China wants weaker US dollar as reserve currency, says Biden economist nominee
Dr. Jared Bernstein testifies on his nomination to be Chairman of the Council of Economic Advisers during a Senate Banking, Housing and Urban Affairs Committee hearing on Capitol Hill in Washington, U.S., April 18, 2023. REUTERS/Amanda Andrade-Rhoades
WASHINGTON (Reuters) – There was “some evidence” that China wants the dollar to weaken as the international reserve currency, said a White House nominee for a top economist position on Tuesday, and he urged Congress to raise the U.S. debt ceiling to protect the dollar’s value.
Jared Bernstein, a member of the White House Council of Economic Advisers, told a Senate Banking Committee hearing on his nomination to head the body that U.S. control of the world’s reserve currency offered a number of benefits, including the ability to impose sanctions, as Washington had done on Russia over its war against Ukraine.
Asked about an essay he published in the New York Times in 2014 entitled “Dethrone King Dollar” and whether the U.S. would be better off if it were to lose that status, Bernstein told the committee, “Definitely not.”
Bernstein, who wrote the piece while serving as a senior fellow at the Center on Budget and Policy Priorities, said the essay was intended to show both the “very solid benefit” of having the world’s reserve currency, but also the costs, including the ability of China and other countries to manage their currencies to have a trade advantage.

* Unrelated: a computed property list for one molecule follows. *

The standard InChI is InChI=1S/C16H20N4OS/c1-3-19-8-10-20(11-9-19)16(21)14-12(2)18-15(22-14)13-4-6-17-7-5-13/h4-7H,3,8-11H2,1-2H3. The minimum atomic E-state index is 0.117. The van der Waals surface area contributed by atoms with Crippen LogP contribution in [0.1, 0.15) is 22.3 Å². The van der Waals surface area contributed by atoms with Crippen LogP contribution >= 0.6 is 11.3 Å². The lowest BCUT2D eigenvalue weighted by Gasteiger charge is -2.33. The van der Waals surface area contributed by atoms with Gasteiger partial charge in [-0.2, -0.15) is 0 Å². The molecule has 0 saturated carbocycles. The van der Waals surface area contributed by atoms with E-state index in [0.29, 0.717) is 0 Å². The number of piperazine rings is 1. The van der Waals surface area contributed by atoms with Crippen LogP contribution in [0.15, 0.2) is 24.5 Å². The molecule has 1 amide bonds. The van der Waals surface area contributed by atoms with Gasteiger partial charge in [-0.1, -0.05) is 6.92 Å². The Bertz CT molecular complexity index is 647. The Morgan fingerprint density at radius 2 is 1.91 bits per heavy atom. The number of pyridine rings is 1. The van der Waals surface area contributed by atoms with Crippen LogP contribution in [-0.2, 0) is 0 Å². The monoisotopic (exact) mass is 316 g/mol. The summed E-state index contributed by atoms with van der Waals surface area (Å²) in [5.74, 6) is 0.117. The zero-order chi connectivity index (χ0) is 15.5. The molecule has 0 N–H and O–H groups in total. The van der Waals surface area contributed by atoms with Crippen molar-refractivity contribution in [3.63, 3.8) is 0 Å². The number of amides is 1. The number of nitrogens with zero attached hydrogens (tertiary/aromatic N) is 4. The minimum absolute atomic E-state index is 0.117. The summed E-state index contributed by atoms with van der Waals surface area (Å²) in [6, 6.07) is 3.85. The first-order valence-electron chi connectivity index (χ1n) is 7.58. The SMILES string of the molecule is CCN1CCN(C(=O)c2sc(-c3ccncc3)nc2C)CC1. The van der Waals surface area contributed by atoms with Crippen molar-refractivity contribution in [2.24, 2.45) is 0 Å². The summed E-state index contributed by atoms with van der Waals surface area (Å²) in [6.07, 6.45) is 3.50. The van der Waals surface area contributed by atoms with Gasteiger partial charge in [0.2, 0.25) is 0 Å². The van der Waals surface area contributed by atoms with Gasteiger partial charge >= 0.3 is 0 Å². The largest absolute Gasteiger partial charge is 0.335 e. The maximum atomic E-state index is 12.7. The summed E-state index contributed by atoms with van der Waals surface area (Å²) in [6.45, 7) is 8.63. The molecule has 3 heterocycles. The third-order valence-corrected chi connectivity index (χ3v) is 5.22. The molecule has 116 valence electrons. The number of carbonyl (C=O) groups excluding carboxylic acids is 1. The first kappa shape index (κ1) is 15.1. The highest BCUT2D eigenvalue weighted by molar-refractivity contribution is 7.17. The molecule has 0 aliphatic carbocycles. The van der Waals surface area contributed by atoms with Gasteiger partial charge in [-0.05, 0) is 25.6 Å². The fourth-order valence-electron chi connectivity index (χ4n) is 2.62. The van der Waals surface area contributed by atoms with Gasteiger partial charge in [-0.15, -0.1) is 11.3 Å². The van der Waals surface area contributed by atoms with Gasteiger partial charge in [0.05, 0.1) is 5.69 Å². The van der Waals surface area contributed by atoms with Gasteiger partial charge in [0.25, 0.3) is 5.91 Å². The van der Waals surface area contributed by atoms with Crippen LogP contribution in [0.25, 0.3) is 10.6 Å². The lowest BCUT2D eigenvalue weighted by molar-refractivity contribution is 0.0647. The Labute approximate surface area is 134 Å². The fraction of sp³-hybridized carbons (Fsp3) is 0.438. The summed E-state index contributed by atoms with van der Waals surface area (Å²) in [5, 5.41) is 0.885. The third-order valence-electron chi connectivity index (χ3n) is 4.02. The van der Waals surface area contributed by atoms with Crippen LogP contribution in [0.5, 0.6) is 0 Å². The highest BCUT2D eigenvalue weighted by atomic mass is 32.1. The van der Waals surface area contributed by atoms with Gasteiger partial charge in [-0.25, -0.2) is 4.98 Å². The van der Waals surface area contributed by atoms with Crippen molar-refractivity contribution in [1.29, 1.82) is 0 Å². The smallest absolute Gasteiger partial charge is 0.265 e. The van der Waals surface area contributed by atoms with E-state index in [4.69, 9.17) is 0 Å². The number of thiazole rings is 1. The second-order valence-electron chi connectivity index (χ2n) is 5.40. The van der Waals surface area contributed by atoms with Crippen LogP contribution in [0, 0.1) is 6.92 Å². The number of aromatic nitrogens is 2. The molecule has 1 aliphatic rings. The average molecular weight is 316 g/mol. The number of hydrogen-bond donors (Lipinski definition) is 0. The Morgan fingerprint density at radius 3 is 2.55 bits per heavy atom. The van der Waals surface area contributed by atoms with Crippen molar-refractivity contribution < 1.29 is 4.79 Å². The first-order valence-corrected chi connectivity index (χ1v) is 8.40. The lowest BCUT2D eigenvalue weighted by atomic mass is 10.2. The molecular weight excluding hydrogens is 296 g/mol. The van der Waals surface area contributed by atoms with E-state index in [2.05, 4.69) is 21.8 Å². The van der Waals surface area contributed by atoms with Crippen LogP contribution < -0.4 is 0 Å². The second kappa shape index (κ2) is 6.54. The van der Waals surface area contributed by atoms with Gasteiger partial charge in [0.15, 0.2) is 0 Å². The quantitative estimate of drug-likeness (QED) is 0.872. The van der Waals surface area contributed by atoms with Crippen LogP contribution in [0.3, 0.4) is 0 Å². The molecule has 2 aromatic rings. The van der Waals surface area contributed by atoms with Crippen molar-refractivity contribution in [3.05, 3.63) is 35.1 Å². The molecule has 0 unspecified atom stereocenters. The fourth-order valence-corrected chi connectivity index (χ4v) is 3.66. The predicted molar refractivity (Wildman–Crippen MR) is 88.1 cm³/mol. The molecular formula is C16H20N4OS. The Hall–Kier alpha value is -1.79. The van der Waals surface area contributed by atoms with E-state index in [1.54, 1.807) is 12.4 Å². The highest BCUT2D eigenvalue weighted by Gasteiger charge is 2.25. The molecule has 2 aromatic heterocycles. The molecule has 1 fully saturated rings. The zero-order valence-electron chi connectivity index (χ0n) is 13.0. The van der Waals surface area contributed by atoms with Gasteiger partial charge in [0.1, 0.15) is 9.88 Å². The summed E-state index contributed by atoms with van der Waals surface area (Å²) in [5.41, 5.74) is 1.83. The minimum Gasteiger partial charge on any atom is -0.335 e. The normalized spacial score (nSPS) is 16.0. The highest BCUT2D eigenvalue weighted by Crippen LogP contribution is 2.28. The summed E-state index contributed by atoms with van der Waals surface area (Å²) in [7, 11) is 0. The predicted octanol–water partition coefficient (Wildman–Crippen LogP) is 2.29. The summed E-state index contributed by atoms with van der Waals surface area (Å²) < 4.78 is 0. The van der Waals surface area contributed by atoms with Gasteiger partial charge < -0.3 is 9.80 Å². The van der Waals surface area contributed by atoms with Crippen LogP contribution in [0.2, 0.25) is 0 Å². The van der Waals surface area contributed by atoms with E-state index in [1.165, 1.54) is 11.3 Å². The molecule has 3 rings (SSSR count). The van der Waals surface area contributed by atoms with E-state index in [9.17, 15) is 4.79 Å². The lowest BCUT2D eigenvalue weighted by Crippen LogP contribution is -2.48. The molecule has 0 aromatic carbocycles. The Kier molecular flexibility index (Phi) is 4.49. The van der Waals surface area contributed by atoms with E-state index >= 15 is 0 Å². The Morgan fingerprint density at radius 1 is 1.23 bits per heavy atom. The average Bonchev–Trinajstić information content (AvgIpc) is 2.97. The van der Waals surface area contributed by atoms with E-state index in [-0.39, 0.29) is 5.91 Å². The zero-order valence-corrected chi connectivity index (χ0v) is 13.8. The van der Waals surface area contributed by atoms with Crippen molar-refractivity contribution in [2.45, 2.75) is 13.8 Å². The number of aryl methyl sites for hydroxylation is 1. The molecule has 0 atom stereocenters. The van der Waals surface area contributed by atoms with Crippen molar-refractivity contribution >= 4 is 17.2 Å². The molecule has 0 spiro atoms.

Asked by Republican Senator Bill Haggerty where he stood now, Bernstein said, “I share your view on the importance of the dollar as the dominant reserve currency.”
Bernstein used the exchange to underscore the administration’s concerns about the looming deadline this June for Congress to raise the debt ceiling or risk default, and Republican efforts to condition that approval on budget cuts.
He said raising the debt ceiling would help maintain the dollar’s reserve currency status and protect its value. “Having that kind of kind of default out there as a political tool is antithetical to what you and I are talking about right now.”
While Bernstein did not elaborate on China, the U.S. Treasury in November found no major U.S. trading partners manipulated its exchange rates to gain unfair advantage through June 2022, but would monitor China and six other countries.
The Treasury report criticized China for not publishing foreign exchange intervention and lack of transparency around its exchange-rate mechanism. China has previously denied intervening to weaken the yuan.
Weak tax collections in April could mean the U.S. government’s deadline to raise the $31.4 trillion debt ceiling will happen sooner than expected, analysts said on Tuesday.
The Treasury Department has warned that the federal government might no longer be able to meet its financial obligations as early as June 5, while the nonpartisan Congressional Budget Office has forecast that moment would come between July and September.